Weekend Scholarship Roundup

  • In “The Muslim Conquest of the City of al-Ubulla” (Journal of Islamic Studies 31, no.2 (2020)), Irsan Ramini and Heba Al-Zuraiqi discuss the dating of the Muslim conquest of the southern Iraqi port city of al-Ubulla. They claim that their argument is situated amidst two conflicting accounts of the event, in which one account dates the year as 14AH and the other in the year 16AH, and they reconcile the two accounts through close examination of other aspects of the Ubulla conquest. They conclude that the port city was conquered twice, once in the year 14 AH before the battle of al-Qādisiyya and then again in 16 AH after that battle, arguing that their reconciliation of the two accounts allows them to draw some judgments as to the tribal identity of the Muslim troops who implemented that conquest and established the garrison city of Basra.
  • Julie Fraser’s chapter “Exploring Legal Compatibilities and Pursuing Cultural Legitimacy: Islamic Law and the International Criminal Court” (Intersections of Law and Culture at the International Criminal Court (London: Edward Elgar, 2020)) advocates for the International Criminal Court’s usage or reference to Islamic law in relevant cases. After discussing Islamic legal perspectives on crime and punishment, she claims the International Criminal Court neglects to recognize, engage with, and understand Islamic law other than a few cases.Fraser concludes that the usage or reference to Islamic law in international criminal law promotes the Court’s cultural legitimacy in Muslim communities and fosters the engagement of Muslim-majority States in the Rome Statute system.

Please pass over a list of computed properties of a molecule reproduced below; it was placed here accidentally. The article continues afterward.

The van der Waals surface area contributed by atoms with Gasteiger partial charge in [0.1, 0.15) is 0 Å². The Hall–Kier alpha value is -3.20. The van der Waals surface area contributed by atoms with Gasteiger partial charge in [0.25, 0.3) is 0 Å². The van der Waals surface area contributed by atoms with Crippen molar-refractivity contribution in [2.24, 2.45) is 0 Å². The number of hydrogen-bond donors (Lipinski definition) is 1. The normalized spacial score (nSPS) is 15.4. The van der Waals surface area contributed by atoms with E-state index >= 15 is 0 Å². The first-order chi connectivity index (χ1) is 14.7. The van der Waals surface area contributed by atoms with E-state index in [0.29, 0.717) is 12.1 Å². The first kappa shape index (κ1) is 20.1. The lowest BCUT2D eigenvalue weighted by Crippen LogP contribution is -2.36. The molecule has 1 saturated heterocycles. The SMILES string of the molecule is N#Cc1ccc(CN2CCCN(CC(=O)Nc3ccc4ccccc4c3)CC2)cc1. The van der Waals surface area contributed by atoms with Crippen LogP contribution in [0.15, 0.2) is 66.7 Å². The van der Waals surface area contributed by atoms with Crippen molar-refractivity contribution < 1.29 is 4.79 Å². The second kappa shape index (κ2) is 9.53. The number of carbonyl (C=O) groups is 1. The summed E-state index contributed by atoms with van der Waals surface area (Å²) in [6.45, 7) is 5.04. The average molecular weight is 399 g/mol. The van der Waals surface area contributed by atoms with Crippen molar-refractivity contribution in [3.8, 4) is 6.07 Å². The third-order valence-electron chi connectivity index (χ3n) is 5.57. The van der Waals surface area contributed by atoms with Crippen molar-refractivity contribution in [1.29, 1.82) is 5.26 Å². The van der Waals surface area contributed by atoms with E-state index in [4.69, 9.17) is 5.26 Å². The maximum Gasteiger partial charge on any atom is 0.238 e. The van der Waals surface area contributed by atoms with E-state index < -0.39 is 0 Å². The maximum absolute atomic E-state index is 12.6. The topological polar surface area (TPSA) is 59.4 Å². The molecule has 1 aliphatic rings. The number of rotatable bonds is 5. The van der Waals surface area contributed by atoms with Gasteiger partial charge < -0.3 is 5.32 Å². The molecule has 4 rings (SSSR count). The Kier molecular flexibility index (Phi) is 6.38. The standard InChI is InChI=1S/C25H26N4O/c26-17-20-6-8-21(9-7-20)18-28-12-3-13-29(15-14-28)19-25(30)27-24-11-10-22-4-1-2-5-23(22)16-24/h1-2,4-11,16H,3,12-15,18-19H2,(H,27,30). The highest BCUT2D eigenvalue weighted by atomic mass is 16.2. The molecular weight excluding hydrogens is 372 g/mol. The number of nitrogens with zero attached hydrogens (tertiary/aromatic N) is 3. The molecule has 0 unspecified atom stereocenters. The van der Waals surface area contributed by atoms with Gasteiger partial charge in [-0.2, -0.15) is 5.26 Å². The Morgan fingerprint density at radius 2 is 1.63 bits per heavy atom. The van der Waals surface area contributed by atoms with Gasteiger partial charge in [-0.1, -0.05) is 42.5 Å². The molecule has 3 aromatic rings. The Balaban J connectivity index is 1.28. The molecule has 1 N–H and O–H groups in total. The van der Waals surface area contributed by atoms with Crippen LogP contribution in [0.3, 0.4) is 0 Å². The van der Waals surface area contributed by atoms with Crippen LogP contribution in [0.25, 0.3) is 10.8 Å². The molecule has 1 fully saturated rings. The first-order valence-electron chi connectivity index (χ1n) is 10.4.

• In A Man of Many Flags: Memoirs of a War Crimes Investigator (Oxford:Hart Publishing, 2020), M. Cherif Bassiouni writes about his experience as an international law figure who experienced historical moments of the past century. Beginning with an overview of his childhood and education, Bassiouni goes on to give personal eye-witness account of international events. The book continues with his reflections on his connection to events such as the Suez War, the Camp David Accords, the fall of Muammar el-Qaddafi in Libya, and the establishment of the International Criminal Court.
  • Mehdi Hakimi interrogates the category of rule of law in Afghanistan in his article  Rule of Law from the Ground Up: Legal Curriculum Reform in Afghanistan” (California Law Review Online 11, (2020)). He explores the nexus between the rule of law and legal education in developing and transitional states, particularly, the role of curriculum reform in bolstering the legal education system. After giving an overview of the Afghanistan Legal Education Project, Hakimi concludes that curriculum initiatives such as this can serve as catalysts for meaningful rule of law reform by tackling foundational deficiencies in the legal education system. He states that byenhancing the capacities of future lawyers to fulfill their legal obligations, such pioneering initiatives can serve as an impetus for concerted efforts in cultivating a rule of law culture from the ground up in Afghanistan and other transitional societies.


Leave a Reply